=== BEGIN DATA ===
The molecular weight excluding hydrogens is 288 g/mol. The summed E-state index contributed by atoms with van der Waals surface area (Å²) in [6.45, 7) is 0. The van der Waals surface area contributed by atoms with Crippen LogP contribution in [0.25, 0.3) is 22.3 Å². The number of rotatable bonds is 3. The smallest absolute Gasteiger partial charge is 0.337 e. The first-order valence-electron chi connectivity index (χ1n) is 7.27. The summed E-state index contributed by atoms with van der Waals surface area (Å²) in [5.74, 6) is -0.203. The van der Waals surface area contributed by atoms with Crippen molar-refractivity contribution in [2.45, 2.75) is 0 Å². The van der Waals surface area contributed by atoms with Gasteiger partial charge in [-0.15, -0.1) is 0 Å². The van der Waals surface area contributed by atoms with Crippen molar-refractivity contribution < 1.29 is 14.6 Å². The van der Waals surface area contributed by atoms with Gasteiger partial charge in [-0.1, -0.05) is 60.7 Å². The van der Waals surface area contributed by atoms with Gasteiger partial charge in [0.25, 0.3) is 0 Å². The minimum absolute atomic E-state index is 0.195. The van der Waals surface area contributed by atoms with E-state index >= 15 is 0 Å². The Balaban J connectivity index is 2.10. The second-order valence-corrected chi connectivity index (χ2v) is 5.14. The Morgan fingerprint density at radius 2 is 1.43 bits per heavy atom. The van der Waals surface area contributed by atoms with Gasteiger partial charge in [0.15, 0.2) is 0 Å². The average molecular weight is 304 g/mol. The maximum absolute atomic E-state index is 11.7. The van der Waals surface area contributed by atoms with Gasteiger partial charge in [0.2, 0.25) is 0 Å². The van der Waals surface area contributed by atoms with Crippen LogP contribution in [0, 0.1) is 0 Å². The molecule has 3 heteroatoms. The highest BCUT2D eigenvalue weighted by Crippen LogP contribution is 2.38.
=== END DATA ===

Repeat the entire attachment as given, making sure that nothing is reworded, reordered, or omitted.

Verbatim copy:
The molecular weight excluding hydrogens is 288 g/mol. The summed E-state index contributed by atoms with van der Waals surface area (Å²) in [6.45, 7) is 0. The van der Waals surface area contributed by atoms with Crippen LogP contribution in [0.25, 0.3) is 22.3 Å². The number of rotatable bonds is 3. The smallest absolute Gasteiger partial charge is 0.337 e. The first-order valence-electron chi connectivity index (χ1n) is 7.27. The summed E-state index contributed by atoms with van der Waals surface area (Å²) in [5.74, 6) is -0.203. The van der Waals surface area contributed by atoms with Crippen molar-refractivity contribution in [2.45, 2.75) is 0 Å². The van der Waals surface area contributed by atoms with Gasteiger partial charge in [-0.15, -0.1) is 0 Å². The van der Waals surface area contributed by atoms with Crippen molar-refractivity contribution < 1.29 is 14.6 Å². The van der Waals surface area contributed by atoms with Gasteiger partial charge in [-0.1, -0.05) is 60.7 Å². The van der Waals surface area contributed by atoms with Gasteiger partial charge in [0.25, 0.3) is 0 Å². The minimum absolute atomic E-state index is 0.195. The van der Waals surface area contributed by atoms with E-state index >= 15 is 0 Å². The Balaban J connectivity index is 2.10. The second-order valence-corrected chi connectivity index (χ2v) is 5.14. The Morgan fingerprint density at radius 2 is 1.43 bits per heavy atom. The van der Waals surface area contributed by atoms with Gasteiger partial charge in [0.15, 0.2) is 0 Å². The average molecular weight is 304 g/mol. The maximum absolute atomic E-state index is 11.7. The van der Waals surface area contributed by atoms with Gasteiger partial charge in [0.2, 0.25) is 0 Å². The van der Waals surface area contributed by atoms with Crippen LogP contribution in [0, 0.1) is 0 Å². The molecule has 3 heteroatoms. The highest BCUT2D eigenvalue weighted by Crippen LogP contribution is 2.38.